By Bob Hertzel
Times West Virginian
If West Virginia University is going to turn its season around it must do so in today’s game at Oklahoma State, a game which will in some ways seem like an intrasquad scrimmage and in other ways like the Super Bowl.
The opponent, you see, runs the same offense, the same defense, the same special team schemes. It is a team that just two seasons ago employed Dana Holgorsen as offensive coordinator to put in its high-powered offense, a team from who Holgorsen’s defensive coordinator Joe DeForest brought the defensive and special team schemes.
“It’s like we’re looking in a mirror because what we do offensively, what we do defensively and what we do from a special teams standpoint is so similar,” Holgorsen, now WVU’s second-year head coach, admitted this week as he prepared for today’s 3:30 p.m. meeting in Stillwater. “As you know, there’s a lot of crossover and a lot of familiarity. We know a lot about their players and their schemes, and they know a lot about our schemes.”
It is almost as if all those X’s and O’s matter not, which must break Holgorsen’s heart, for he is an X and O man.
But this is different.
“There aren’t a lot of secrets that exist. It comes down to motivation and determination and what team gives greater effort,” Holgorsen said.
That they are inbred may matter in the preparation, but once the coin is flipped and the kickoff comes, all of that goes out the window.
“Once you get into a game, it’s not much different than any other game,” Oklahoma State coach Mike Gundy said. “They are much more familiar with us than we are with them. They’ve been here. We only know them. We don’t know their players. Once the game gets going, in most cases you actually forget who’s on the other side.”
The two teams come in with 5-3 records, Oklahoma State, however, owning a 3-2 Big 12 record, while WVU stands at 2-3 and is looking at a meeting with Oklahoma next week.
This is why Holgorsen is demanding a new level of effort, one he says has been lacking.
“We’re playing with nine or 10 guys from an effort standpoint,” he said. “If you have eight or nine that are playing with tremendous effort and one or two who aren’t, then you’re playing with eight or nine. We have to play better together. Trust in the system and trust in people being in the right spots is a big thing.”
The result of a lack of effort from certain people leads to a lack of concentration, a lack of execution, even from those who are giving effort but untrusting of their teammates. It showed in the loss to TCU when nine of Geno Smith’s passes were dropped.
“How do we explain nine dropped balls? We haven’t had nine dropped balls all year. That’s just execution. We have to execute, and it’s harder to execute when you play tougher defenses. You have to elevate your game, and that’s coaching. We have to get it out of them. When things get harder, we have to play better.”
After five straight victories, each engineered on an unstoppable offense, things have come apart on both sides of the ball.
“You have to execute, which means finishing blocks, running routes, running full speed, going through your reads offensively, checking into the proper run based on what coverage you get, throwing and catching, making the catch and getting up field,” Holgorsen said.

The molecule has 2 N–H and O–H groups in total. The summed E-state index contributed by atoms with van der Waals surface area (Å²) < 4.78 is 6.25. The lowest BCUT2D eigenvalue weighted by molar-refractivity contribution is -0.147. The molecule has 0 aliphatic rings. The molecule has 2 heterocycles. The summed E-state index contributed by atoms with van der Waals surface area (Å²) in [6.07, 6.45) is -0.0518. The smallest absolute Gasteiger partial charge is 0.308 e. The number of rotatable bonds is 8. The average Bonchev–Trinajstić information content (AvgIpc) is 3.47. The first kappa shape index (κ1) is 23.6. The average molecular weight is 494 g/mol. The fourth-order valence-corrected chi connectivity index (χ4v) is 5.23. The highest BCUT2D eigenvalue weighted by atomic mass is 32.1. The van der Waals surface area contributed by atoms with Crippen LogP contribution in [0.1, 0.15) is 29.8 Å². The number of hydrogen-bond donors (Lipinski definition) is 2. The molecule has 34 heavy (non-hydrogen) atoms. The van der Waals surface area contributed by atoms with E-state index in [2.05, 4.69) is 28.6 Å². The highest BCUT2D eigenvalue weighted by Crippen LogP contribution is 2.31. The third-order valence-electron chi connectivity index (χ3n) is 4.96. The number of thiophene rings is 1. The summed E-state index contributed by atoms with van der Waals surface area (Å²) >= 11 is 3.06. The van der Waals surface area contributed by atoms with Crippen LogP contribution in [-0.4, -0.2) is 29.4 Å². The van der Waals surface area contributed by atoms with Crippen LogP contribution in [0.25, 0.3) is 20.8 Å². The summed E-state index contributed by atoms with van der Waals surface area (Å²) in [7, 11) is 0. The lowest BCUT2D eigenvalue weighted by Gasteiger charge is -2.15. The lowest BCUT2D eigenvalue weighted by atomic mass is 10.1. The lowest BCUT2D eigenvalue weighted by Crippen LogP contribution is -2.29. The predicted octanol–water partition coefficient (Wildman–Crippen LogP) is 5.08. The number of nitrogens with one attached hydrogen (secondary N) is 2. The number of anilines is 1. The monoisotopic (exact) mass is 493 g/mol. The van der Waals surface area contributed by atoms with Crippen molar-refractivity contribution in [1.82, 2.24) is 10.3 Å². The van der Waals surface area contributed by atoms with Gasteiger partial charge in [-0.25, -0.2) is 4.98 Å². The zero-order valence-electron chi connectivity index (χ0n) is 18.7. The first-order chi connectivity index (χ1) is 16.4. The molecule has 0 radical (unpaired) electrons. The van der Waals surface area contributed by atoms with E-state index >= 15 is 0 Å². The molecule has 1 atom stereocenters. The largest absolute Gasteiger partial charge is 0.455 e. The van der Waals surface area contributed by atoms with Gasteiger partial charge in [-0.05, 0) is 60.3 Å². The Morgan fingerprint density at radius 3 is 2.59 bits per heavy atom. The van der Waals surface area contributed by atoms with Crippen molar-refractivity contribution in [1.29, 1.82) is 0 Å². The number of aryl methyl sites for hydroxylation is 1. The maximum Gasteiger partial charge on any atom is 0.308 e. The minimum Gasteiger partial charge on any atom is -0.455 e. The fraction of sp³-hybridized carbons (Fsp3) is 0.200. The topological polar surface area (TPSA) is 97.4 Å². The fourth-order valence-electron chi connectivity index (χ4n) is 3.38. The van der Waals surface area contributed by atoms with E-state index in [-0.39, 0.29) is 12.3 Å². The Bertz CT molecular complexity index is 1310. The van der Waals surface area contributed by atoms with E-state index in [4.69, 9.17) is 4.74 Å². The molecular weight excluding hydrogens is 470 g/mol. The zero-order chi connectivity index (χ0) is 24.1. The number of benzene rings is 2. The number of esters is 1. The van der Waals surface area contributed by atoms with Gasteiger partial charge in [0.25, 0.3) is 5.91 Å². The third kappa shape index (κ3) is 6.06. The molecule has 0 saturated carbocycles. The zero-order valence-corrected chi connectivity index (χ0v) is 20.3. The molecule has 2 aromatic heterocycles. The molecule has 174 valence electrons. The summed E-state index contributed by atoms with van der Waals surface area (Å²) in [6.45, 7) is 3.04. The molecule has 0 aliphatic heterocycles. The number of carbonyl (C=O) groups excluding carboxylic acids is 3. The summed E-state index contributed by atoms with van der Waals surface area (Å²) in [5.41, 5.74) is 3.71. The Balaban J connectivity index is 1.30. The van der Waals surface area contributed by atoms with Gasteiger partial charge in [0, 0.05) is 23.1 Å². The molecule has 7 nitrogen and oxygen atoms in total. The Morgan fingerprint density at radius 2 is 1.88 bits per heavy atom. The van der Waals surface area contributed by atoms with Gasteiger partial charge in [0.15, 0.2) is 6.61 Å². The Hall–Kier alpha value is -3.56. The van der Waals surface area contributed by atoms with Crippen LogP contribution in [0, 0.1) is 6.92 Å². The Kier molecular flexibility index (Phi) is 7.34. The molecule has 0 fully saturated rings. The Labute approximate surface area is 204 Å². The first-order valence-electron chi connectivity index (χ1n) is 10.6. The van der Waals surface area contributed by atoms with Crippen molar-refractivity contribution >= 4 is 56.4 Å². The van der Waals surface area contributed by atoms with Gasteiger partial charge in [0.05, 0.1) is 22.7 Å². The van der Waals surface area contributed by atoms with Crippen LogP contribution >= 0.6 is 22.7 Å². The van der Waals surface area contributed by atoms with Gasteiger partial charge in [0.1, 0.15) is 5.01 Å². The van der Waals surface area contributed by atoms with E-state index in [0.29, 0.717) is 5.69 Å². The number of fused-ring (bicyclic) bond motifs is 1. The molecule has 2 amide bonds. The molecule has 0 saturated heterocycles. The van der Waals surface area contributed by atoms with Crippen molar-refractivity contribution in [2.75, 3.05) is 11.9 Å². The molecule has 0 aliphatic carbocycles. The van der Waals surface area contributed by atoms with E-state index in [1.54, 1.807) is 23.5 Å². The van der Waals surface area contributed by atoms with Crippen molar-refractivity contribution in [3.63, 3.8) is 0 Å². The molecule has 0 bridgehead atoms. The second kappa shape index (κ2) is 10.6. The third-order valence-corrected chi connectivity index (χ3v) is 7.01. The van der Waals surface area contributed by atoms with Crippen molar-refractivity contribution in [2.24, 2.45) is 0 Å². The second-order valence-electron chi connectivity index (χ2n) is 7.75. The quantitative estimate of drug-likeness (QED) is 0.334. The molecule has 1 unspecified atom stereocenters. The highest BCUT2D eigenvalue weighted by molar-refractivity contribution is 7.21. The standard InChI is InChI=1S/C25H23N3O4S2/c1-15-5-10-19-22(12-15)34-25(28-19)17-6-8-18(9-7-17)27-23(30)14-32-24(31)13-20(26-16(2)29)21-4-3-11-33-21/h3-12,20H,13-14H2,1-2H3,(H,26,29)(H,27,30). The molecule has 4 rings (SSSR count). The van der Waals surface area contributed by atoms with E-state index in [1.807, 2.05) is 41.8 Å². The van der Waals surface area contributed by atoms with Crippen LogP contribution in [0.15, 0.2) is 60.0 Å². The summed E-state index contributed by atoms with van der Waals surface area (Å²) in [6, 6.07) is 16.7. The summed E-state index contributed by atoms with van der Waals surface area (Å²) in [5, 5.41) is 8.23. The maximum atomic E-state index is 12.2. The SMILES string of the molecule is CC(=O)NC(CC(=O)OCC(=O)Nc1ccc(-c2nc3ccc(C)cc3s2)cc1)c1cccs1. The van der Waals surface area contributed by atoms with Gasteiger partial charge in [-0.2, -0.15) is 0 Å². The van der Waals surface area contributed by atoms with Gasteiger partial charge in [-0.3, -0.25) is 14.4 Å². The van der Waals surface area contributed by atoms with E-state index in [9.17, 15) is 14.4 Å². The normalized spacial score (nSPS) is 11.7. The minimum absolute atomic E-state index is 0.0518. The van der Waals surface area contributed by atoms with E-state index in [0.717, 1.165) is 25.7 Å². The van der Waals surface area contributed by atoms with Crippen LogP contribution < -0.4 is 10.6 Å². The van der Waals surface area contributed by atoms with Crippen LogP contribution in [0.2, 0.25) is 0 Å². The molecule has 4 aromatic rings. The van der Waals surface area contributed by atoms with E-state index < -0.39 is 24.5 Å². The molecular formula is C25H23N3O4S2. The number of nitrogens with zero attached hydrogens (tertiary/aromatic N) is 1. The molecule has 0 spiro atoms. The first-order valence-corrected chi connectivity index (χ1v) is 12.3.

“Defensively, it means being in the right spot and having a chance to make the tackle. If you have a chance to pull the trigger as a quarterback, then you better pull the trigger. If you have a chance defensively to strip the ball, strip the ball. If you have a chance to make a play in the air, you need to make the play.”
That, of course, falls squarely on the players, but there is a coaching aspect to it that cannot be overlooked or minimized.
“Our job is to get them in the proper mindset to play determined, motivated and with tremendous effort and to get the right people out there and try to put them in the right situation,” Holgorsen said. “At that point, hopefully we’ve coached our guys to be able to pull the trigger and make a play.”
Geno Smith, whose Heisman Trophy chances are now gone, is philosophical in his approach to what has happened.
“It’s how the game goes,” he said. “You can’t be perfect. You can’t win them all, unfortunately. I would like to win every game I played, but I haven’t done so. It’s about focusing on getting better and not losing focus on what the goal is, which is to win every game, one by one, not looking ahead, not looking behind.”
The past is gone, the three losses are there for all history to see. WVU has rediscover what it had through the season’s first games.
“We just have to go out there on Saturday with the mentality that we are going to score. We have to be confident. We have to play fast, and we have to play hard,” Smith said. “Things haven’t changed for us. I still think that we have a really good offense. We are making progress, working guys in and out of the rotation as far as receivers, backs and offensive linemen. We are going to have fresh bodies out there and are going to be ready to play.”
The Mountaineers go into the game unsure if the Cowboys will use freshman Wes Lunt or junior Clint Chelf at quarterback, Lunt coming back from injury and more of a pure passer.
What the Cowboys do have is running back Joseph Randle, who could go over 1,000 yards for the season against WVU’s tough run defense as he enters the game with 934.
Email Bob Hertzel at firstname.lastname@example.org or follow him on Twitter @bhertzel.